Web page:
Wednesday, July 29, 2009

More Updates: The Maine Catholic Diocese's Battle vs. Gay Marriage, Virginia Foxx Still at It

And more updates: several weeks ago, I blogged about the surprising discovery that the financially strapped Catholic diocese of Maine has recently found major funds to spend as it tries to overturn Maine’s same-sex marriage law. While the diocese is closing churches with claims that it can no longer support these churches financially, it has somehow found $100,000 to support the drive to repeal same-sex marriage in Maine.

And the diocese seems curiously unable to account for where that anti-gay money is coming from. If it comes from donations of Maine’s Catholic parishioners, then the diocese seems to have some fancy explaining to do. Parishioners donate to their parish with the understanding—normally this is the case—that the funds they’re giving will go to the upkeep of parish buildings, support of the parish school, implementation of parish programs. Not to some political crusade the church is backing.

If the funds are coming to the Maine diocese from somewhere else—for instance, another religious body in another part of the country—then the diocese still has explaining to do. What does our democratic system of governance mean, when religious groups can shift money around from one region of the country to another, to impose their theocratic will on the citizens of states in which the religious group funding a political crusade doesn’t even have its headquarters?

These are questions being asked, for instance, about the Mormon church, after the archbishop of San Francisco, George Niederauer, invited the Utah Mormons to enter the California fray with a massive infusion of funds in the last election cycle, to remove the right of marriage from gay citizens of California.

I find I’m not the only person asking critical questions about the Maine story. Recently, Michael Bayly’s outstanding Wild Reed blog linked to an article by Michael Jones, communications director for the Human Rights Program at Harvard Law School, about the Maine story. Jones was previously communications director for Pax Christi USA.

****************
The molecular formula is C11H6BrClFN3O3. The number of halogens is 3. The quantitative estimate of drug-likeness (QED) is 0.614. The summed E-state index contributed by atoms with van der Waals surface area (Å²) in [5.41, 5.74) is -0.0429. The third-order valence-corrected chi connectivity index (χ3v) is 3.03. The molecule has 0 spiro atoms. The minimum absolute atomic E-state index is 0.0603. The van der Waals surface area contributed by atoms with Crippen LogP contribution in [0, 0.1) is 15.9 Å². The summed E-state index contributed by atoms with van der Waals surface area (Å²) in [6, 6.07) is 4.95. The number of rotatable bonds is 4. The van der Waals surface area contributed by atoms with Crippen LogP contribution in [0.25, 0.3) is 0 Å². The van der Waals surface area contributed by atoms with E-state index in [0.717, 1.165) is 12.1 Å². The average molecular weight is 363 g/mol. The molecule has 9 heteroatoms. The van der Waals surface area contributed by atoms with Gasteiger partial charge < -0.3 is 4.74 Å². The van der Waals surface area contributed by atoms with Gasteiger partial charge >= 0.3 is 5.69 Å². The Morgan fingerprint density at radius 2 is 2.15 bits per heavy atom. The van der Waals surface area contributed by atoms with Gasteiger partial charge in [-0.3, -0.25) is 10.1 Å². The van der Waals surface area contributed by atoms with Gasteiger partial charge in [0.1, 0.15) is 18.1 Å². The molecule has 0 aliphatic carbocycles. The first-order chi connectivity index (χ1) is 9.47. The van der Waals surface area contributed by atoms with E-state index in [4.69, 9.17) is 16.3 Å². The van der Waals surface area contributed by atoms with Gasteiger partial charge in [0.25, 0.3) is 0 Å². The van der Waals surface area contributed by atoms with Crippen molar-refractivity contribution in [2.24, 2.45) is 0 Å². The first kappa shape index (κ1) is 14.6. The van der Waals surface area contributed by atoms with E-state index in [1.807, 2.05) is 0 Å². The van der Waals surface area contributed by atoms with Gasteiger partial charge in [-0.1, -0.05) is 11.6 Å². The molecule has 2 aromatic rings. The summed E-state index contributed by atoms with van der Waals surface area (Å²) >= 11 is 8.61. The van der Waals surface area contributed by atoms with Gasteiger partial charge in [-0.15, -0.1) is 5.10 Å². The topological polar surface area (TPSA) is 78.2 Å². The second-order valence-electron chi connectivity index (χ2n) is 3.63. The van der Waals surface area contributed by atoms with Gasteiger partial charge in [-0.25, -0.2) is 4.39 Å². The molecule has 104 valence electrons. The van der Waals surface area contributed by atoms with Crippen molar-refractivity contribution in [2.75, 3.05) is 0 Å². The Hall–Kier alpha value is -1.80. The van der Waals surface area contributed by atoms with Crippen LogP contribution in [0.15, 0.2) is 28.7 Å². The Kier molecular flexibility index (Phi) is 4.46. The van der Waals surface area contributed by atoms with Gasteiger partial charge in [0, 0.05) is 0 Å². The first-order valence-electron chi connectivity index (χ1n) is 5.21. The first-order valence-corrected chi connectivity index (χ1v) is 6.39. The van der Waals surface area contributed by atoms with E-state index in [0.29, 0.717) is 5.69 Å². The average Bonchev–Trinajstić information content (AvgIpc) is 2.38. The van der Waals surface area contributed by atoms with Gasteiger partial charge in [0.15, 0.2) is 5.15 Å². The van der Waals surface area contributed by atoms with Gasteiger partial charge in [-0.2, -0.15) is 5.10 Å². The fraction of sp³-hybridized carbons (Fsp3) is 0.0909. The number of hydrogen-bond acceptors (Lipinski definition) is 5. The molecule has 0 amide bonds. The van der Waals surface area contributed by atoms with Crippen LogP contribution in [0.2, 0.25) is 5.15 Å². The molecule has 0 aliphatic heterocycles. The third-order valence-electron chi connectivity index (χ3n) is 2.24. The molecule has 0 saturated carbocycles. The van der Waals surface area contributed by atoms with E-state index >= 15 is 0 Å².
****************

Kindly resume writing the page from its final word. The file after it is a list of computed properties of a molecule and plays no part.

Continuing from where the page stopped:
Jones sees the decision of the Maine diocese to spend lavishly to roll back the right of marriage for gay citizens, while the diocese is closing churches due to financial problems, as a case of “misplaced priorities.” He’d like to tell Mark Mutty, director of public affairs for the diocese of Maine, the following:

Here’s a memo to Mutty: not only would some people say it’s misdirected to spend this type of money on denying rights to gays and lesbians instead of on initiatives for the poor, but Jesus himself would have likely said the same thing, too.

Indeed. The Catholic church gives itself a black eye when it talks out of one side of its mouth about the need to defend human rights, while out of the other side of its mouth, it calls on citizens to combat the human rights of a targeted minority. People tend to look at what we do and not what we say, when we preach.

Much Catholic preaching about the sanctity of life and human rights falls on deaf ears, when the church’s own track record in these areas is so abysmal.

And that’s a point that needs to be kept in mind, as well, by anyone assessing the record of Virginia Foxx, representative for North Carolina’s 5th Congressional district. Foxx was last in the eye of the nation back in April, when she tried to shoot down hate crimes legislation by arguing that the heinous murder of Matthew Shepard had nothing to do with the fact that Shepard was gay.

As I noted in a number of postings about this remark at the time, it’s an embarrassment to me that Foxx is a Catholic. A Catholic who appears to defend hate based on sexual orientation. And who has opposed S-CHIP legislation to provide health coverage for poor children, despite the support of the U.S. Catholic bishops’ conference for this legislation.

Well, Foxx is back in the news. Still running her mouth. Still belying Catholic values and Catholic principles in the name of, well, that western North Carolina Catholicism that her fellow Catholic congressman (and ideological bedfellow) from the neighboring 10th district, Patrick McHenry, once defined as “truer and purer” than Catholicism in the rest of the world.

Foxx was in the news lately for making the absurd claim that “there are no Americans who don’t have health care.” Now she’s back in the news with the equally bizarre claim that, in contrast to a Democratic health care plan, a Republican one will not put seniors in a position of being put to death by their government.

I agree with Pam Spaulding. The voters of western North Carolina need to put this walking nightmare of a representative out of her misery and stop allowing her to embarrass their region by such appalling, ill-informed, deliberately inflammatory remarks. And as for Foxx’s claim to represent the truer and purer Catholicism that prevails in her neck of the woods, someone needs to send her a parcel of USCCB documents about human rights and health care. Right away. So she can at least inform herself when she spouts off about Catholic values.